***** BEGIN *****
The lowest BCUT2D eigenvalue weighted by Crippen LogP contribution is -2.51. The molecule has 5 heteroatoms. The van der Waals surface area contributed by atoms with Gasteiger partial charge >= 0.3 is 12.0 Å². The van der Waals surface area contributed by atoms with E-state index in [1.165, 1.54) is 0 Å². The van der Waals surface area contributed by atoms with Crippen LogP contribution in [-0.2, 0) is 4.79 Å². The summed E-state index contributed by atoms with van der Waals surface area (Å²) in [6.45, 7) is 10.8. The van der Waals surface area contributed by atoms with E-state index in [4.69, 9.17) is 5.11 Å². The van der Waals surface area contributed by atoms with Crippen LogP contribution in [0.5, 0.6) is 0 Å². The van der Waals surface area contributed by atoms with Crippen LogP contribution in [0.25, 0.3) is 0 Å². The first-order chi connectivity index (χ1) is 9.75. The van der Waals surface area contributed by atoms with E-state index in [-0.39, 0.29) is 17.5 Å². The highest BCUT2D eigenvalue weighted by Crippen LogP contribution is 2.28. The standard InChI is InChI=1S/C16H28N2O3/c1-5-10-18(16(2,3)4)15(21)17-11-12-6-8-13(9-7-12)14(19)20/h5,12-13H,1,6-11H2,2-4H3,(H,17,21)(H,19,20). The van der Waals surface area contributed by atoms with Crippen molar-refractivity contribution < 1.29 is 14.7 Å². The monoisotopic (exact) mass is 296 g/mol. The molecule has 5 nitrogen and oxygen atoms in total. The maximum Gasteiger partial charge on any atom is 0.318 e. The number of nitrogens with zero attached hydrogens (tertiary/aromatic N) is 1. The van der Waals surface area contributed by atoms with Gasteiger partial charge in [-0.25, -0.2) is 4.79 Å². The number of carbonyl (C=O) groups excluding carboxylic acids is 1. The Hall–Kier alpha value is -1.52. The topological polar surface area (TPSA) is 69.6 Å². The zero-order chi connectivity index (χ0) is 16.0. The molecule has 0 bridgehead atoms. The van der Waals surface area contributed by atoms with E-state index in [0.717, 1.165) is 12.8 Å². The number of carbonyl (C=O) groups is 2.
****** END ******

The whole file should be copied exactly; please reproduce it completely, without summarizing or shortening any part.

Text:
The lowest BCUT2D eigenvalue weighted by Crippen LogP contribution is -2.51. The molecule has 5 heteroatoms. The van der Waals surface area contributed by atoms with Gasteiger partial charge >= 0.3 is 12.0 Å². The van der Waals surface area contributed by atoms with E-state index in [1.165, 1.54) is 0 Å². The van der Waals surface area contributed by atoms with Crippen LogP contribution in [-0.2, 0) is 4.79 Å². The summed E-state index contributed by atoms with van der Waals surface area (Å²) in [6.45, 7) is 10.8. The van der Waals surface area contributed by atoms with E-state index in [4.69, 9.17) is 5.11 Å². The van der Waals surface area contributed by atoms with Crippen LogP contribution in [0.5, 0.6) is 0 Å². The van der Waals surface area contributed by atoms with Crippen LogP contribution in [0.25, 0.3) is 0 Å². The first-order chi connectivity index (χ1) is 9.75. The van der Waals surface area contributed by atoms with E-state index in [-0.39, 0.29) is 17.5 Å². The highest BCUT2D eigenvalue weighted by Crippen LogP contribution is 2.28. The standard InChI is InChI=1S/C16H28N2O3/c1-5-10-18(16(2,3)4)15(21)17-11-12-6-8-13(9-7-12)14(19)20/h5,12-13H,1,6-11H2,2-4H3,(H,17,21)(H,19,20). The van der Waals surface area contributed by atoms with Crippen molar-refractivity contribution < 1.29 is 14.7 Å². The monoisotopic (exact) mass is 296 g/mol. The molecule has 5 nitrogen and oxygen atoms in total. The maximum Gasteiger partial charge on any atom is 0.318 e. The number of nitrogens with zero attached hydrogens (tertiary/aromatic N) is 1. The van der Waals surface area contributed by atoms with Gasteiger partial charge in [-0.25, -0.2) is 4.79 Å². The number of carbonyl (C=O) groups excluding carboxylic acids is 1. The Hall–Kier alpha value is -1.52. The topological polar surface area (TPSA) is 69.6 Å². The zero-order chi connectivity index (χ0) is 16.0. The molecule has 0 bridgehead atoms. The van der Waals surface area contributed by atoms with E-state index in [0.717, 1.165) is 12.8 Å². The number of carbonyl (C=O) groups is 2.